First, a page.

Lastly, if you have anything in your mind that is stressing you out, think of it as just a phase that you have to endure. Whatever situation you are in, you know it better than anyone else since you have the key to getting yourself out of it. You are in masterful control of it; soon you will be out of this. Think positive thoughts and try to talk to someone you trust. If you think your condition is worsening, it may be a sign for you to seek medical help.





  1. Sleep National Sleep Foundation. Stress and Insomnia (July 2020). (Accessed on September 20, 2020).

  2. Sleep National Sleep Foundation. Relaxation Exercises for Falling Asleep (July 2020). (Accessed on September 20, 2020).

  3. Kim, E. J., & Dimsdale, J. E. (2007). The effect of psychosocial stress on sleep: a review of polysomnographic evidence. Behavioral sleep medicine, 5(4), 256-278.

  4. Tips to reduce stress and Sleep better (2019). (Accessed on September 20, 2020).


Sleep and sleep disorders

Sleep disorder is a group of condition that affects individuals’ ability to fall asleep on daily basis, in another word it is a disruption to sleep pattern. It is a wide spectrum of diseases, it refers to the alteration in the sleep quality, quantity, and pattern. It could be due to stress or it is an underlying problem to diseases. This condition can also persist in long term or short term. The recommended sleeping hour for normal adults are about 6-8 hours, whilst for children the sleeping hours is even longer (e.g: newborn up to 16 hours), however as for elderly usually it is shorter which is only about 4-5 hours of sleep.


Cause of sleep disorder?


Common cause of sleep disorders includes work in the shift hour, physical problems such as difficulty in breathing, frequent urination at night, pain (e.g: arthritis). It can also be due to psychological or psychiatric disorders such as schizophrenia, depression, anxiety disorders, and stress. Another condition that can lead to sleep disorder or sleep disruption includes drugs and alcohol abuse, or if individuals is exposed to environment that is not suitable for sleeping.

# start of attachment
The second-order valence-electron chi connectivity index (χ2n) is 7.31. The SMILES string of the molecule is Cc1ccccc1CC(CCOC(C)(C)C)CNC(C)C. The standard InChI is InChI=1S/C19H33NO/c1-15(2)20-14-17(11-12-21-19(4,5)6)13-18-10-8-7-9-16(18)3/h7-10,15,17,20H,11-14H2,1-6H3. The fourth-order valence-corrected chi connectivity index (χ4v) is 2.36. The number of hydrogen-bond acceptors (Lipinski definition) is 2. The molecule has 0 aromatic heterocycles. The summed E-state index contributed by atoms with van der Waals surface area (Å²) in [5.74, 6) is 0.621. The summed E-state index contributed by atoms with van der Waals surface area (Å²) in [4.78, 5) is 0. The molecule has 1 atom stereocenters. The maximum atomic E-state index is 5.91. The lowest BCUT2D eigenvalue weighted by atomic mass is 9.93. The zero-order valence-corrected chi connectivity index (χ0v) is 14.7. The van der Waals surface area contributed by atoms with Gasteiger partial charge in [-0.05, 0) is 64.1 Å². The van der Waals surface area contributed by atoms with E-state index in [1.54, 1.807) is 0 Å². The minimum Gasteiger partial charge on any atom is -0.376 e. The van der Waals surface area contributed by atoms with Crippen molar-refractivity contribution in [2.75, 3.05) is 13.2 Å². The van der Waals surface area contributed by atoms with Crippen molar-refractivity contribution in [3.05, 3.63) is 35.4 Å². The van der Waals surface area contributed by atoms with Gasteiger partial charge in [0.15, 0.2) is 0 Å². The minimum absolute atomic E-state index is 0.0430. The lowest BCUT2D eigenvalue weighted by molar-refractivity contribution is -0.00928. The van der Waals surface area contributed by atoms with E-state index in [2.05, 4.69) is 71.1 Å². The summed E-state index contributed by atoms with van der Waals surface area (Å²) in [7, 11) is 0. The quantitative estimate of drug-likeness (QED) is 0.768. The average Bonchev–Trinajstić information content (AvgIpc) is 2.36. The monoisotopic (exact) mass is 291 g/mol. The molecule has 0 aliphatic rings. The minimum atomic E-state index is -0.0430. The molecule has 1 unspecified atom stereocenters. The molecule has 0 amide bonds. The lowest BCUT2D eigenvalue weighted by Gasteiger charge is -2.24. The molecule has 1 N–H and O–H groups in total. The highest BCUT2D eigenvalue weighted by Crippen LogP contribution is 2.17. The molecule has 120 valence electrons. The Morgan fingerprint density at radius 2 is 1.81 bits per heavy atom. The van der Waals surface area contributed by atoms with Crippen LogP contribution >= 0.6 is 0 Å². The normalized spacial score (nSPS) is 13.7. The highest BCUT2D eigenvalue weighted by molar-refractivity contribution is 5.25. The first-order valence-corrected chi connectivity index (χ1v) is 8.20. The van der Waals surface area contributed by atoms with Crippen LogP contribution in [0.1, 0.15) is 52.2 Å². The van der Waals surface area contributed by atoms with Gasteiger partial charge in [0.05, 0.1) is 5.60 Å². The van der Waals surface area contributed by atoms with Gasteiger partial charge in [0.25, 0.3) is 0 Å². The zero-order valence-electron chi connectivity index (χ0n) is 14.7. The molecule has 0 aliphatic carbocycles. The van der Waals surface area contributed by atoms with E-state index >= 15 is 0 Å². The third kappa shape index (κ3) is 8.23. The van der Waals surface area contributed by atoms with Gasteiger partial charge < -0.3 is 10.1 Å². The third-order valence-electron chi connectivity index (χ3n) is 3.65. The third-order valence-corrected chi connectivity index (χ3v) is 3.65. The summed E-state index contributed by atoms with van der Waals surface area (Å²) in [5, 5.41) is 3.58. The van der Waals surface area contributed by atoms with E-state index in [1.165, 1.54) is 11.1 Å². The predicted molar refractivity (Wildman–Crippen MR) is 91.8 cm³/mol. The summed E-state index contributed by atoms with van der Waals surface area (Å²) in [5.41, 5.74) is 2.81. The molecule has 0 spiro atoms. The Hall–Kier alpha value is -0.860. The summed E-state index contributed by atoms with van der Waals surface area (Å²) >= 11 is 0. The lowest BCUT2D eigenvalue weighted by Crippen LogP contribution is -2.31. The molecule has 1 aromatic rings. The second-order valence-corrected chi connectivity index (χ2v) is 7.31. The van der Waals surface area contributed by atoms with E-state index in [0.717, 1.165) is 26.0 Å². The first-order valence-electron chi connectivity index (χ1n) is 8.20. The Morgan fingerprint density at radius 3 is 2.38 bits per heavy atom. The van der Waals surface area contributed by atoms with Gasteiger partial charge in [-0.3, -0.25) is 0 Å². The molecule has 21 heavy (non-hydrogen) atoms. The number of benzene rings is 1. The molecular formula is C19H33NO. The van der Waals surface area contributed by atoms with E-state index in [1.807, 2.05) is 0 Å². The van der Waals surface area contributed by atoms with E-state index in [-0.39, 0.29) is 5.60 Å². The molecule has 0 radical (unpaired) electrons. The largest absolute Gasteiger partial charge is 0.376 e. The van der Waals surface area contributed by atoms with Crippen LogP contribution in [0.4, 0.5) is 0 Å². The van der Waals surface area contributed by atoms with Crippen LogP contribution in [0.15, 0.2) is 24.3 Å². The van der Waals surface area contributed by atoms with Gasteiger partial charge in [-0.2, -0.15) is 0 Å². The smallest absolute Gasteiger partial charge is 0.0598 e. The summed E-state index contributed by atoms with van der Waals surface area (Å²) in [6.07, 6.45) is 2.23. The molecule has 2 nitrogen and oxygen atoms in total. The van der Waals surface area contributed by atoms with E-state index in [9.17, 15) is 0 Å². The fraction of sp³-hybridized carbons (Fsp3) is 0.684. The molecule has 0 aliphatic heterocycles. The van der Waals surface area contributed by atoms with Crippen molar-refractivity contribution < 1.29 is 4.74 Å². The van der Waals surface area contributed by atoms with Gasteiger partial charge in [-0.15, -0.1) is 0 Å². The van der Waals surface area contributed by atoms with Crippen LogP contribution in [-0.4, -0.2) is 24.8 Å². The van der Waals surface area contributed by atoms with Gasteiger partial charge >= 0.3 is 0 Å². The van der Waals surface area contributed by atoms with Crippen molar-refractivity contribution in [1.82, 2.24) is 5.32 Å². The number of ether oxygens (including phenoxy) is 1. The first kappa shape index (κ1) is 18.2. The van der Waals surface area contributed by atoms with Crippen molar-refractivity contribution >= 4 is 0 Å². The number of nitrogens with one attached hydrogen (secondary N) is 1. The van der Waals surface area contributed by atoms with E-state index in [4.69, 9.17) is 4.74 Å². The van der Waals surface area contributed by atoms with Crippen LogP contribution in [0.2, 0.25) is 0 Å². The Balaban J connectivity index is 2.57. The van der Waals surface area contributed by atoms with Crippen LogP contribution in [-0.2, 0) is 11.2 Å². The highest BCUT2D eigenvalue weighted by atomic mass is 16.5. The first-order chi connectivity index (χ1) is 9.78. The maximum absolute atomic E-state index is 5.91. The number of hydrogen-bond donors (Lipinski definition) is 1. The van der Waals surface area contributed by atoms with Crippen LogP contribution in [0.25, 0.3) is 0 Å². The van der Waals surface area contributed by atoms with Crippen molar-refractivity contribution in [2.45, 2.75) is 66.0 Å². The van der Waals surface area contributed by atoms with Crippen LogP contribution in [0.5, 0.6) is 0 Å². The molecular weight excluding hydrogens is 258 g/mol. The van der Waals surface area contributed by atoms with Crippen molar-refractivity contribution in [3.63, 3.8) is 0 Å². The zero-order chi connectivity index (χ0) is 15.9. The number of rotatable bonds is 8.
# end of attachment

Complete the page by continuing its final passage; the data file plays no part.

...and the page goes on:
The interruptions or alterations in sleeping quality, quantity and pattern can affect body more than we think of, since sleep primary functions is to provide rest and restoring body’s energy levels.



Currently the problem with regards to sleeping has increase tremendously. If this condition prolonged individuals should quickly seek help from medical professionals.


Signs for sleep disorder?


The signs for sleep disorder is when individuals consistently taking more than 30 minutes to fall asleep, waking up several times in the middle of the night and remain awake for hours, easily irritate during the day (even after seven to eight hours of sleep at night), frequent and/or long nap during the day, difficult to concentrate at work or school, waking up too early in the morning, loud snoring while asleep, require stimulant such as caffeine to keep you awake during the day, sometimes certain people even experience irresistible urge to move legs, or a tingling or crawling feeling in the legs, particularly at bedtime.


Common sleep disorder is insomnia, it includes symptoms like, feeling not fresh in the morning even after you have sleep for 7 – 8 hours, waking up too early in the morning, and trouble falling asleep or staying asleep. The American College of Physicians (ACP) recommends cognitive behavioural therapy (CBT) as a first-line treatment for chronic insomnia in adults. Apart from this, sleep hygiene training is also recommended and should be introduce to individuals with insomnia. Sometimes, there are behaviour that interfere with difficulty in sleep thus by cultivating healthy sleeping habits it can help you to change some of these disruptive behaviours.


Apart from insomnia, sleep apnea is also one of the common sleep disorders. It is defined as interrupted sleep caused by periodic gasping or snorting noises, or the momentary suspension of breathing. A deviated septum or polyps in the sinuses can cause difficult breathing during sleep. Individuals with sleep apnea usually unable to get enough oxygen while sleeping thus causing sleep disturbance.


Other known sleep disorder includes, narcolepsy, a condition when a person cannot control when they fall asleep and they will have episodes of unwanted sleep. Circadian rhythm sleep disorder is a condition in which a person has trouble aligning their body natural inclination for sleep with the rising and setting of sun. Klein-Levin syndrome a.k.a sleeping beauty syndrome, a condition in which a person will sleep for period of two or more days at a time.





Sleep disorder happen, it can be either due to stress such the common one insomnia or due to symptoms of other disease or disorder such as sleep apnea and ‘beauty sleep’ syndrome, so if you happened to know anyone with such struggle or you, yourself experience it, quickly seek medical helps.





  1. Warning Signs of a Sleep Disorder. (Accessed on September 18, 20).
  2. Everything you need to know about insomnia. (Accessed on September 18, 20).
  3. Fighting Insomnia with Therapy. (Accessed on September 18, 20).